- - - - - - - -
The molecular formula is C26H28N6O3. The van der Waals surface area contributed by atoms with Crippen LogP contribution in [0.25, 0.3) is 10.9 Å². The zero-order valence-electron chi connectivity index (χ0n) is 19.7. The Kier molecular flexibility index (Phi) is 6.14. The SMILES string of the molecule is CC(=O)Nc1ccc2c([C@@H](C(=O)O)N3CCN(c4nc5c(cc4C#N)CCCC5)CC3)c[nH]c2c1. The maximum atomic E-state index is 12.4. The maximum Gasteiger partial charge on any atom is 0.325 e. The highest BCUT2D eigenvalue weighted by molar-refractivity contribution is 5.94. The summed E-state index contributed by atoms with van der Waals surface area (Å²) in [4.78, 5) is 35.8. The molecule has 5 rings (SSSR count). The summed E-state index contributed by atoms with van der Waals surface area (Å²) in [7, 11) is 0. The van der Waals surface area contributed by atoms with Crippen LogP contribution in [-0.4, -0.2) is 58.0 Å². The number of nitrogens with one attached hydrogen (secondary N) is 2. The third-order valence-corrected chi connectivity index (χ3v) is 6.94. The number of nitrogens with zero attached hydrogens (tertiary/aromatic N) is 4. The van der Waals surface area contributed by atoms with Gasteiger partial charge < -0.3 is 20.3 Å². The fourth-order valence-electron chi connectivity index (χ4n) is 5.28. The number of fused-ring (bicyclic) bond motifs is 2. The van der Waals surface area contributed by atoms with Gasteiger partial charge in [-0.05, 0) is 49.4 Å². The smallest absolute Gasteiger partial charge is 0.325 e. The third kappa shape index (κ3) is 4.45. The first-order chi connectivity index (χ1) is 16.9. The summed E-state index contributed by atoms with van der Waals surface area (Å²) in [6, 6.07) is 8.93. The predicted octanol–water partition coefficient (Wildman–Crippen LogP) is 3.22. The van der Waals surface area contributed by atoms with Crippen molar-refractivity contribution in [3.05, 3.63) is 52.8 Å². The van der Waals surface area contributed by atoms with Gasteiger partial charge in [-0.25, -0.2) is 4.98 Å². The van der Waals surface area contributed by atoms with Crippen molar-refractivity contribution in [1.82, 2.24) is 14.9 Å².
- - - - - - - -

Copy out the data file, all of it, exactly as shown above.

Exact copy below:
The molecular formula is C26H28N6O3. The van der Waals surface area contributed by atoms with Crippen LogP contribution in [0.25, 0.3) is 10.9 Å². The zero-order valence-electron chi connectivity index (χ0n) is 19.7. The Kier molecular flexibility index (Phi) is 6.14. The SMILES string of the molecule is CC(=O)Nc1ccc2c([C@@H](C(=O)O)N3CCN(c4nc5c(cc4C#N)CCCC5)CC3)c[nH]c2c1. The maximum atomic E-state index is 12.4. The maximum Gasteiger partial charge on any atom is 0.325 e. The highest BCUT2D eigenvalue weighted by molar-refractivity contribution is 5.94. The summed E-state index contributed by atoms with van der Waals surface area (Å²) in [4.78, 5) is 35.8. The molecule has 5 rings (SSSR count). The summed E-state index contributed by atoms with van der Waals surface area (Å²) in [7, 11) is 0. The van der Waals surface area contributed by atoms with Crippen LogP contribution in [-0.4, -0.2) is 58.0 Å². The number of nitrogens with one attached hydrogen (secondary N) is 2. The third-order valence-corrected chi connectivity index (χ3v) is 6.94. The number of nitrogens with zero attached hydrogens (tertiary/aromatic N) is 4. The van der Waals surface area contributed by atoms with Gasteiger partial charge < -0.3 is 20.3 Å². The fourth-order valence-electron chi connectivity index (χ4n) is 5.28. The number of fused-ring (bicyclic) bond motifs is 2. The van der Waals surface area contributed by atoms with Gasteiger partial charge in [-0.05, 0) is 49.4 Å². The smallest absolute Gasteiger partial charge is 0.325 e. The third kappa shape index (κ3) is 4.45. The first-order chi connectivity index (χ1) is 16.9. The summed E-state index contributed by atoms with van der Waals surface area (Å²) in [6, 6.07) is 8.93. The predicted octanol–water partition coefficient (Wildman–Crippen LogP) is 3.22. The van der Waals surface area contributed by atoms with Crippen molar-refractivity contribution in [3.05, 3.63) is 52.8 Å². The van der Waals surface area contributed by atoms with Gasteiger partial charge in [-0.25, -0.2) is 4.98 Å². The van der Waals surface area contributed by atoms with Crippen molar-refractivity contribution in [1.82, 2.24) is 14.9 Å².